Our Pun Pun experience started out by walking on a dirt path surrounded by soil bringing life to the Earth and trees blossoming on the mountains. Soon we were enthusiastically greeted by the community at Pun Pun, including the volunteers from around the world and the locals. Once we arrived at our charming mud house, we felt the weight of our 65 Liter backpacks lift off our shoulders. We also discovered that we could choose between Western or squat toilets, and they even had bamboo urinals!
When we heard the bell ringing for meal time, the entire community here at Pun Pun galloped to the dining hall as excitement and hunger took over. We were immensely impressed and satisfied with how “backyard fresh,” flavorful, and feasty the organic food was. After round four at the buffet, we placed our food scraps in an area to feed the animals and continued on to wash our dishes in four sinks filled with reusable water and soap (to save on drinking water and to practice a high efficiency system).
Our time at Pun Pun had a large focus on experiential education, which stimulated our engagement in our day-to-day schedule. It was mentally soothing to understand the green waste cycle that the farm practices. We learned that money dependent people often believe that they live a self-sufficient life, but volunteering at Pun Pun has made us realize that people who live in harmony with the Earth’s resources are truly self-reliant. To Pun Pun, some main ideas of living in peace with Mother Nature’s resources include sustainability by saving seeds and farming organically, adobe mud brick building, and using nature for medicine and healing.
The concept of seed saving is relatively simple: its main purpose is to prevent plants from going extinct and to promote biodiversity. This has the intention of helping farmers become more independent of major seed companies who often sell genetically modified organisms or a hybrid version, which is not a reusable method. Pun Pun is very willing to offer its seeds to others requesting them. Once we learned about this, we got to create flower beds from scratch and plants seeds by clearing the land (of weeds), digging up and fluffing the dirt, adding fertilizer made of cow dung, and topping it off with straw mulch.
Adobe (mud) brick building is such a smart way to use the Earth’s resources because its breathable bricks are only composed of mud, rice husks, sand, water, and straw. We got to learn about the process in a very fun way by dancing around in a mud pit to mix together our formula, and then we poured the product in a mold resembling a ladder. Since there were already some bricks made when we came, it was very fascinating to see how something so soft and squishy can turn into solid matter by cooking it in the sun. It’s amazing to walk through the Pun Pun community and see different designs of homes that were sculpted from scratch by the people living in them. The living roofs made from growing plants is a very unique add on! After we became pros at mud brick making, we volunteered with the International Women’s Partnership for Peace and Justice the next day. We split into two teams and we managed to build 500 bricks in around 4 and a half hours for the women’s building workshop later in the year, which promotes equality of the sexes as well as social justice.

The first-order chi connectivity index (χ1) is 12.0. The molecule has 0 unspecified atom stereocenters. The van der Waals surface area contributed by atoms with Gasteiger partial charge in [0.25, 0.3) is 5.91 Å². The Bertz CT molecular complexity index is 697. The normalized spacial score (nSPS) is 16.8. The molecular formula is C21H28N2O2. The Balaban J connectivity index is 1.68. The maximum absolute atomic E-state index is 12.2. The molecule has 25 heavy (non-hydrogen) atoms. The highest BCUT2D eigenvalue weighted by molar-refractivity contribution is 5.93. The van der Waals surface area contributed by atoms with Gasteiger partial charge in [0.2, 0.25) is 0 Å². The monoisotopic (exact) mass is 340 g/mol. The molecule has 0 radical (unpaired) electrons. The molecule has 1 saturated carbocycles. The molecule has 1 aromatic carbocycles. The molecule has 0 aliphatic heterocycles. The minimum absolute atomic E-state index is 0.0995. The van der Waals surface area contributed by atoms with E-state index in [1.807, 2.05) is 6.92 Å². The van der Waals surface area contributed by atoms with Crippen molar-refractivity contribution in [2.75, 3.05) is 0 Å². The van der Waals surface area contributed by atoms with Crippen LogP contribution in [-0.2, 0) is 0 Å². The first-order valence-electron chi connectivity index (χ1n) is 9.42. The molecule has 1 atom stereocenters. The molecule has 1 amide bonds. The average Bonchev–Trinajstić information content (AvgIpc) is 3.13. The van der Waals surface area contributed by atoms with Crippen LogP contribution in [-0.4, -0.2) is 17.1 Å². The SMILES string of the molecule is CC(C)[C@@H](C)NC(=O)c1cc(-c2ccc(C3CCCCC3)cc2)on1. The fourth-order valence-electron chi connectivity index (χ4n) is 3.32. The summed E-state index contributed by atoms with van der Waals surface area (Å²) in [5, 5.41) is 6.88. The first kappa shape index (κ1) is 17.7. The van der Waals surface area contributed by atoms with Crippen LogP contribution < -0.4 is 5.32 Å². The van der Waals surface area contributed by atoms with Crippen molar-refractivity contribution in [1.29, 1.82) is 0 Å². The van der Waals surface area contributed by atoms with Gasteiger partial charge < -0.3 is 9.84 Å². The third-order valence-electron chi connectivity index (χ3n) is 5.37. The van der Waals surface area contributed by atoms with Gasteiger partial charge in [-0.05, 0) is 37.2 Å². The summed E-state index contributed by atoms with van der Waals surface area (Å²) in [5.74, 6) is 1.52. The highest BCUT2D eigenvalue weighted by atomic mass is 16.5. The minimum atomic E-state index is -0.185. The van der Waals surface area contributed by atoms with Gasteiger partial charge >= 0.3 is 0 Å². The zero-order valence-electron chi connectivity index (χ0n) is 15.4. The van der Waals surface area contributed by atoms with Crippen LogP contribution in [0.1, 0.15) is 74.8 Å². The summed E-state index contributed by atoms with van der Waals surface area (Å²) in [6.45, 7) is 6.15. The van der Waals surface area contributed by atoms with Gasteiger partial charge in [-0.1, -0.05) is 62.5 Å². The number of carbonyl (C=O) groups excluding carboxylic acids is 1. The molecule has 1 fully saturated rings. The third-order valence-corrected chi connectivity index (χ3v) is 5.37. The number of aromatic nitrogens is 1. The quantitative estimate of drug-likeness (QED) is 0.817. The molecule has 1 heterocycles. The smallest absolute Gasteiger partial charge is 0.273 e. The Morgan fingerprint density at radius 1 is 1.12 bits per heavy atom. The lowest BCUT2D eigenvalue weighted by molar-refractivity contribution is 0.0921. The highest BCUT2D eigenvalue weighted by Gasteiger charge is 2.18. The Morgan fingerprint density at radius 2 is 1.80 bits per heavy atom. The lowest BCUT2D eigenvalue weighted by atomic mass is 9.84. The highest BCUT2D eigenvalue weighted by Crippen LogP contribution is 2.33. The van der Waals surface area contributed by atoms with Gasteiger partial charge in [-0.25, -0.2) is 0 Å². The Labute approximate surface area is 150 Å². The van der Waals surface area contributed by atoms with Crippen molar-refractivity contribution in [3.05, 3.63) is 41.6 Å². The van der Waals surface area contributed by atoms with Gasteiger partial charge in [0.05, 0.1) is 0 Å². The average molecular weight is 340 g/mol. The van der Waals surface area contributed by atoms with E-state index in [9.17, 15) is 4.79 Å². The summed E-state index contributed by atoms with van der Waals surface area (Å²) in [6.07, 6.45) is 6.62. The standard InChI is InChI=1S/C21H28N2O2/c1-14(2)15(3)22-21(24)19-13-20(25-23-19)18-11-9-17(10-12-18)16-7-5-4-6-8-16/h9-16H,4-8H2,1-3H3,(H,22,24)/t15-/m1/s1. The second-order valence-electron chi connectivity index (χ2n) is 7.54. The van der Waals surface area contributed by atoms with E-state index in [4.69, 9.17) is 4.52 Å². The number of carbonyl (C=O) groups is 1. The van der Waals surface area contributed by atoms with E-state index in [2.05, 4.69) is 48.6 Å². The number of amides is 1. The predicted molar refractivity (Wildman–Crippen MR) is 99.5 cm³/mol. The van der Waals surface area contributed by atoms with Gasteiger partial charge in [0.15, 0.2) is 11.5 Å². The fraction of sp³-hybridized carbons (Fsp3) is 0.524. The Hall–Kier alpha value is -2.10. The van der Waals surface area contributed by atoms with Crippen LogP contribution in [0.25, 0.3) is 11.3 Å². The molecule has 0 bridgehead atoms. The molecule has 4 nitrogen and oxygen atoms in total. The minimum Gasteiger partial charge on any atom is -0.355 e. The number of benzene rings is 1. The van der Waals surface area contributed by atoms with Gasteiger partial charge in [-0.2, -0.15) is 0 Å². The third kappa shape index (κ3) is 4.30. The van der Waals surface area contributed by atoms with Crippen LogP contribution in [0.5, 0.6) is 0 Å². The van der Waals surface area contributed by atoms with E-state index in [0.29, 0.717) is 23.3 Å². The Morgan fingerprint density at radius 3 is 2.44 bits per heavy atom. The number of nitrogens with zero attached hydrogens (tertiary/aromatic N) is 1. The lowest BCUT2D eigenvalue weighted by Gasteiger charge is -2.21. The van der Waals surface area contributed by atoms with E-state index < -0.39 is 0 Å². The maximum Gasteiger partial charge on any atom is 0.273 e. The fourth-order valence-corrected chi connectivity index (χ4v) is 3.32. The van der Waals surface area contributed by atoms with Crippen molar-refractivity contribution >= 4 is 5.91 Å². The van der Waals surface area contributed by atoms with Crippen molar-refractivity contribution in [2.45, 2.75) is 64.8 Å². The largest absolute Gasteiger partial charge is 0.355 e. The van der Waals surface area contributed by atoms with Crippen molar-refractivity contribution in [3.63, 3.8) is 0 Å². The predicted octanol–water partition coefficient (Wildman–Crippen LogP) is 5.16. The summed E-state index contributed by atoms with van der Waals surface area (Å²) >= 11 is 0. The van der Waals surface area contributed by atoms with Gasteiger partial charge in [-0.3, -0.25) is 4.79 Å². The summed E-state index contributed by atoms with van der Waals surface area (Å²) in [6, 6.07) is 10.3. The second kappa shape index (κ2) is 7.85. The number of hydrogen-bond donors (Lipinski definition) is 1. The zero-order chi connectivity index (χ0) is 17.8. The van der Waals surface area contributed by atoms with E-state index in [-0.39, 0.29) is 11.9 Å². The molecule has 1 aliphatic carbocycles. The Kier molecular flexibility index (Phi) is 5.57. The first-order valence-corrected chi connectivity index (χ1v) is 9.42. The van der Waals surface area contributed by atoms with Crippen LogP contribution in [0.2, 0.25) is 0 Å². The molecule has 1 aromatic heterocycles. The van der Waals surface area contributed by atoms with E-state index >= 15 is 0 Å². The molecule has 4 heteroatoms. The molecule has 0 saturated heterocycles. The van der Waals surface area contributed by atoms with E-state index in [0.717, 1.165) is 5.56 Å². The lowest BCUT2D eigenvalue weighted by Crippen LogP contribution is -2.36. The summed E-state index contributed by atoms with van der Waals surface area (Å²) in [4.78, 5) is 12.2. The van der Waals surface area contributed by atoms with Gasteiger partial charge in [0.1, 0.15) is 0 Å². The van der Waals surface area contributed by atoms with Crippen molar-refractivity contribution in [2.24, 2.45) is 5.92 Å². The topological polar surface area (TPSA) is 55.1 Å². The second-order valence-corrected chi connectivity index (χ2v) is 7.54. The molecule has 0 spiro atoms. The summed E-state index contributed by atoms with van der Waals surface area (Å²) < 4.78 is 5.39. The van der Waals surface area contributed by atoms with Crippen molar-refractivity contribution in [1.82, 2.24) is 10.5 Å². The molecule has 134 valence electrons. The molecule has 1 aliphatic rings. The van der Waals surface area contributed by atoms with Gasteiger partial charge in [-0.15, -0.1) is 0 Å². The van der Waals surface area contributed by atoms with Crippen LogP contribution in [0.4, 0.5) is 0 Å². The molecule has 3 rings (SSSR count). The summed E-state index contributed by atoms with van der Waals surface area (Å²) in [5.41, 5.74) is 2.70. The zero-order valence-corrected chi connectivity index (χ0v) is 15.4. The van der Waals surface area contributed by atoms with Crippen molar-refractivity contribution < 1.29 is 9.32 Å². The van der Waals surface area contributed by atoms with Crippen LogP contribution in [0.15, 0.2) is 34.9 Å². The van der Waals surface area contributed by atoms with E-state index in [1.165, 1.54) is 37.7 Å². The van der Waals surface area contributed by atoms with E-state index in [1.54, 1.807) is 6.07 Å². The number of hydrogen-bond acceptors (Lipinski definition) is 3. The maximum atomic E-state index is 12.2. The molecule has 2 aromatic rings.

Mother Nature not only provides us with food and building materials, but also grows plants to restore our health. For example, a leaf with a cooling property can be consumed or rubbed over the body to eliminate a fever or simply cool down on a hot day. There are also multiple scraping methods used with balm that can be practiced around the body to treat any internal and external maladies. One can even detect cancer with this scraping technique, though it requires 60 or more scrapes in the same spot. We learned about the power of pee and how it can be used to provide relief from itches, stings, acne, or other skin problems. This information made us realize that modern medicine can sometimes have chemicals that cause more problems than it cures, not to mention it’s very expensive compared to the natural remedies that are more effective and have very little to no financial cost.
Me personally (Miriam), I was looking forward to animal care since day one. I love working with animals and caring for the cows & chickens here at Pun Pun. I’ve never witnessed an animal care taker cook a stew made of chopped fruit, banana tree stems, and food scraps for a cow which, I think, shows great care and dedication to them. It was also then that I milked a cow for the first time. It was easier than I though it would be and, I’m not going to lie, at first I was worried about hurting the cow. It felt rewarding to see the milk squirt out in a relatively strong stream into the bucket and be able to collect a decent amount. Though that was the highlight of volunteering in animal care, I really enjoyed contributing to the well being of the animals in such a personal way, be it chopping up fruit to prepare their meals or cleaning up their living space by hosing it down. Feeding the chickens and collecting their eggs also felt very rewarding.
For me (Dana), this entire experience has made me realize how much I care about environmental sustainability and living a healthy, organic life. It feels really nice to gain an understanding of what I’m truly passionate about and I would like to continue learning more. I’m so thankful to have been able to enrich myself with the eye opening philosophy here at Pun Pun because it gives an outsider (like me) a new perspective on the meaning of a natural, peaceful, independent life.
Cheers to the exciting future!
Dana Bruhis and Miriam Ganslmeier